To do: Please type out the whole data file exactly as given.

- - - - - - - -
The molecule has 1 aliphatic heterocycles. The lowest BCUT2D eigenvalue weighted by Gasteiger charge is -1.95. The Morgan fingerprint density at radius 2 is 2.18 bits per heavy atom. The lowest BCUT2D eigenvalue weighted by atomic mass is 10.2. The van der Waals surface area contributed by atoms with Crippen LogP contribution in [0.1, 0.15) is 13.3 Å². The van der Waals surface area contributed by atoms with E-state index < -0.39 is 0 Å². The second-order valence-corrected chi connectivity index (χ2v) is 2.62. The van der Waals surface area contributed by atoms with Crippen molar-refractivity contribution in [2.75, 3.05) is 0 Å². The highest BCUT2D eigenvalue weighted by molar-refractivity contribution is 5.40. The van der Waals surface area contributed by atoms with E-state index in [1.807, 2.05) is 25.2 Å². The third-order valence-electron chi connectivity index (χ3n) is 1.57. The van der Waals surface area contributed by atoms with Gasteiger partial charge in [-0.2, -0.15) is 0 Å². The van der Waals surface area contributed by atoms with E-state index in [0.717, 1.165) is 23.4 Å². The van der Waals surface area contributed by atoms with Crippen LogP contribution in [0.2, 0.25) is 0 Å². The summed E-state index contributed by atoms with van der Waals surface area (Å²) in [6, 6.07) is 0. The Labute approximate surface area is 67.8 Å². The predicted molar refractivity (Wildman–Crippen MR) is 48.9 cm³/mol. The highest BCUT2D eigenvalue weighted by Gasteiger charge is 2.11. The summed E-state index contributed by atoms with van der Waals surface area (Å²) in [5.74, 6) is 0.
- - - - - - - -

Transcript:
The molecule has 1 aliphatic heterocycles. The lowest BCUT2D eigenvalue weighted by Gasteiger charge is -1.95. The Morgan fingerprint density at radius 2 is 2.18 bits per heavy atom. The lowest BCUT2D eigenvalue weighted by atomic mass is 10.2. The van der Waals surface area contributed by atoms with Crippen LogP contribution in [0.1, 0.15) is 13.3 Å². The van der Waals surface area contributed by atoms with E-state index < -0.39 is 0 Å². The second-order valence-corrected chi connectivity index (χ2v) is 2.62. The van der Waals surface area contributed by atoms with Crippen molar-refractivity contribution in [2.75, 3.05) is 0 Å². The highest BCUT2D eigenvalue weighted by molar-refractivity contribution is 5.40. The van der Waals surface area contributed by atoms with E-state index in [1.807, 2.05) is 25.2 Å². The third-order valence-electron chi connectivity index (χ3n) is 1.57. The van der Waals surface area contributed by atoms with Gasteiger partial charge in [-0.2, -0.15) is 0 Å². The van der Waals surface area contributed by atoms with E-state index in [0.717, 1.165) is 23.4 Å². The van der Waals surface area contributed by atoms with Crippen LogP contribution in [0.2, 0.25) is 0 Å². The summed E-state index contributed by atoms with van der Waals surface area (Å²) in [6, 6.07) is 0. The Labute approximate surface area is 67.8 Å². The predicted molar refractivity (Wildman–Crippen MR) is 48.9 cm³/mol. The highest BCUT2D eigenvalue weighted by Gasteiger charge is 2.11. The summed E-state index contributed by atoms with van der Waals surface area (Å²) in [5.74, 6) is 0.